change everything. His discussion of machines as mainly important for use-
value occurs in the "Grundrisse" in a section where exchange-value has 
already disappeared--i.e. communism: "As soon as labour in the direct form 
has ceased to be the great well-spring of wealth, labour time ceases and 
must cease to be its measure, and hence exchange value [must cease to be 
the measure] of use value. [Pat comments: You would have thought Keen 
would love this quote so far, but read on as to what circumstances this is 
true in.] The *surplus labour of the mass* has ceased to be the condition 
for the development of general wealth, just as the *non-labour of the few,* 
for the development of the general powers of human head. With that, 
production based on exchange value breaks down, and the direct, material 
production process is stripped of the form of penury and antithesis." 
("Capitalism, Machinery and Automation," Section G, "Grundrisse")

4. Because Keen wanted simpler assumptions, he was free to attribute 
logical errors to all his opponents. Hence his argument with me already 
recapitulates his argument with Desai. Keen is quite correct that it boils 
down to his "point 4" on my page 106 of his thesis. What Keen is calling a 
logical error is in fact though a matter of reality. Is it in fact possible for 
live labor to exchange for an equivalent of dead labor, both in accounting 
and overall social terms? What about the "Critique of the Gotha Program"? 
It seems that Keen has left out the workers' social obligations for 
investment, insurance etc. and the issue of who controls them. But then 
again, as I said, it is most convenient for economists to produce theories 
where it is assumed there are no classes and no social obligations, just 
individual actors. It's as if everyone is an independent contractor or 
consultant. In his vision of the LTV as strawman, there aren't any trustfund 
babies or other parasites being fed, clothed and sheltered by the workers. If 
such parasites are introduced into theory, Keen protests to the theorist 
about "unequal exchange."

Another aspect of simplification of assumptions means that for Keen, there 
is no matter of degree in market relations. Even though he admits that 
Marx meant to critique the market as a place where coercive social 
relations are covered up, he feels no obligation to account for the dynamics 
of intra-capitalist competition and how they might differ with class struggle 
between workers and capitalists--again because the hidden assumption is 
that there are no classes. In this regard, he suffers from mild 
commodity fetishism in regard to labor-power and takes Marx's comments 
on equality in the marketplace too literally. 

The commodity fetishism is compounded when we realize that Keen's 
theory tolerates unequal exchange in results quite openly. He is willing to 
see workers as getting their share or more but somehow some capitalists 
must be getting cheated by others in results. The significance of unequal 
exchange to Keen is only as a reason to say that labor-power cannot be 
*treated* at the *beginning* of an exchange process as any different than 
any other commodity.

For economists Keen will still have appeal, because of their penchant for 
ahistorical generalizations. However, if we run Keen in reverse, can his 
work survive the same scrutiny he gave to the LTV? 

5. Ernst says Keen is not Steedman, but at least in this thesis it is obvious 
that the main part of the work is the Sraffaesque attack on the LTV. The 
whole distinction Keen draws out of Marx regarding use-value is entirely 
friendly to Steedman. Most of the work that this distinction does in the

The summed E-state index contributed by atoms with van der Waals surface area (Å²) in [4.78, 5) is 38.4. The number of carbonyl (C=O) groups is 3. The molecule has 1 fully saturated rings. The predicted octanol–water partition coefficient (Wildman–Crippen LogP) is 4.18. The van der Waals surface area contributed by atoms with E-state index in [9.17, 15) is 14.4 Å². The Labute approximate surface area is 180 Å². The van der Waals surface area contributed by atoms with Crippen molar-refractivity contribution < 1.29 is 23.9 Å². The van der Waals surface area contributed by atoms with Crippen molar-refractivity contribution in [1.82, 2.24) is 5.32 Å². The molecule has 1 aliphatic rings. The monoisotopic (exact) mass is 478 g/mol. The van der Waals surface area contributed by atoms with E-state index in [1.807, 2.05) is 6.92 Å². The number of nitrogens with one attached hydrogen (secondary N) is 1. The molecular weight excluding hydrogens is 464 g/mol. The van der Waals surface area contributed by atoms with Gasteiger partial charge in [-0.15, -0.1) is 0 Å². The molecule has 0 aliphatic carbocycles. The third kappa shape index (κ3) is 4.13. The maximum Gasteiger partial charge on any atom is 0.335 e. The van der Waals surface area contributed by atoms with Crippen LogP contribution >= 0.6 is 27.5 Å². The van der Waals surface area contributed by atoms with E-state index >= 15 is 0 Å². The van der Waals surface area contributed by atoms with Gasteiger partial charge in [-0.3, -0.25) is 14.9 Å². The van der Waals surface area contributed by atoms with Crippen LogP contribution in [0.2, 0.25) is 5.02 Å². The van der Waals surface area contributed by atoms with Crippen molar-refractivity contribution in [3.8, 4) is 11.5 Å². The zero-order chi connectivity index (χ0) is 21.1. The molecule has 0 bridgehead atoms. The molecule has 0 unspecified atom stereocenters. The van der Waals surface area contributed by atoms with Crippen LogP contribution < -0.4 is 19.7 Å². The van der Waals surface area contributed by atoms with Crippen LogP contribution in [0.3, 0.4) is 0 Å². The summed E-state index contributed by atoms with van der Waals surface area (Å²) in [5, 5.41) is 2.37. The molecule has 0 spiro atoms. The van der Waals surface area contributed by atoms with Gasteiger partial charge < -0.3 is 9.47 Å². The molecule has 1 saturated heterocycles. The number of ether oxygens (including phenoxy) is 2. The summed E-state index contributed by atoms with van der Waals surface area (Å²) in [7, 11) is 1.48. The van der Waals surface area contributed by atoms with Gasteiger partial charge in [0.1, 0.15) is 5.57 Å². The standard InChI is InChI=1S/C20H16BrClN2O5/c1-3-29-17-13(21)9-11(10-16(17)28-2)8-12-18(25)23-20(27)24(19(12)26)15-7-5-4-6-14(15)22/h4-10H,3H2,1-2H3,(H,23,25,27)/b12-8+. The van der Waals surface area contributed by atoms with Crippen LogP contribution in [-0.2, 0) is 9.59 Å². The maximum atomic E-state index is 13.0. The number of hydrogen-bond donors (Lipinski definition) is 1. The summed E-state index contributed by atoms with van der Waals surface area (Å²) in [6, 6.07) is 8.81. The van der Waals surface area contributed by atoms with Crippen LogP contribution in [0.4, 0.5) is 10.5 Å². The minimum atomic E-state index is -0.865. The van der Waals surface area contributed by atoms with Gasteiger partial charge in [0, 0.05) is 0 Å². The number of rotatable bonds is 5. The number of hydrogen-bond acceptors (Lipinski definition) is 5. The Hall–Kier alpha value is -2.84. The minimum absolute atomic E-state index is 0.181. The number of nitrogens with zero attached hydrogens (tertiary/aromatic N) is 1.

thesis is in fact to refute the LTV.

Keen then tells us we don't have to solve the transformation problem 
anymore and that now we know why the FRP may not be happening; 
although I wonder if a lot of fixed capital --"c"-- wasn't destroyed in World 
War II and the like, and how much of an attack on Marx is left if the profit 
rate rebounds only at such cost?

Ernst seems to think there is some payoff from not having to solve 
problems anymore and maybe Keen's idea has some new implications. I 
have to agree with Miller that left with just use-value and a supposed 
dialectic, there is nothing really left. I see Keen's work as possibly 
destructive of Marxist theory and its potential, but I also believe a Keen-
like approach to itself would also be highly destructive, and being left no 
where, I prefer the LTV with realistic assumptions and some solutions to 
for some problems.

6. As long as a reader goes into Keen's book with the question in his/her
minds--how much historical, institutional and social reality am I willing to 
sacrifice to eliminate one distinction that creates two categories instead of 
one?--I think one can learn some things about Marxism from Keen's book.

I'm still troubled by the influence of the political economy of academia on 
the Marxism List. Ernst says Miller should shut up and do his own work. 
That's the kind of thing we expect to hear in academia where people are 
supposed to be doing work to get a job. If it were a "Post-Keynsian" or 
"alternative economics" list, maybe Ernst would be justified. If 
"Marxology" is not a contradiction in terms since Marx believed people 
learn in practice including the practice of class struggle, then maybe Ernst 
would be correct in his response to Miller on a "Marxology" list. But 
people going down to the pub belong on a "Marxism List." This pro-
experts attitude of Ernst's is not Marxist. We are trying to get theory to 
seize the people like lightning as Marx said.

As for what Proyect said, as usual it is self-evident sectarianism in the name 
of fighting sectarianism. He admits he duked it out on the LTV years ago, 
but now he thinks the subject is too bookish. At the same time he leads a 
seminar on fascism piled high in books, (with an underrepresentation by the 
people actually involved in fighting fascism for that matter). All we are 
supposed to be allowed to do by Proyect is participate in his supposedly 
non-sectarian seminar on fascism. He doesn't like the competition from 
people who believe we gotta study political economy. That's sectarian, by 
putting his studies agenda ahead of others that are obviously also 
necessary, at least according to Marx. Proyect should at least allow us to 
judge for ourselves whether he wasted his time in studying LTV. We will 
apply the same standard to his seminar.

Keen's project is a great intervention in Post-
Keynesianism or economics generally, since academia is not going to be 
Marxist anytime soon. Since we must intervene in academia, I revert to the 
sales question. What makes Keen think that the LTV is any less coherent 
than anything else? It would be a bad result if Keen persuaded many people 
to stop investigation of the LTV, because it is allegedly less logical than 
other possibilities. Any assumption can be set up in formal terms. I'm not 
persuaded that the LTV is any less fit for logical expression than anything 
else.

Pat for MIM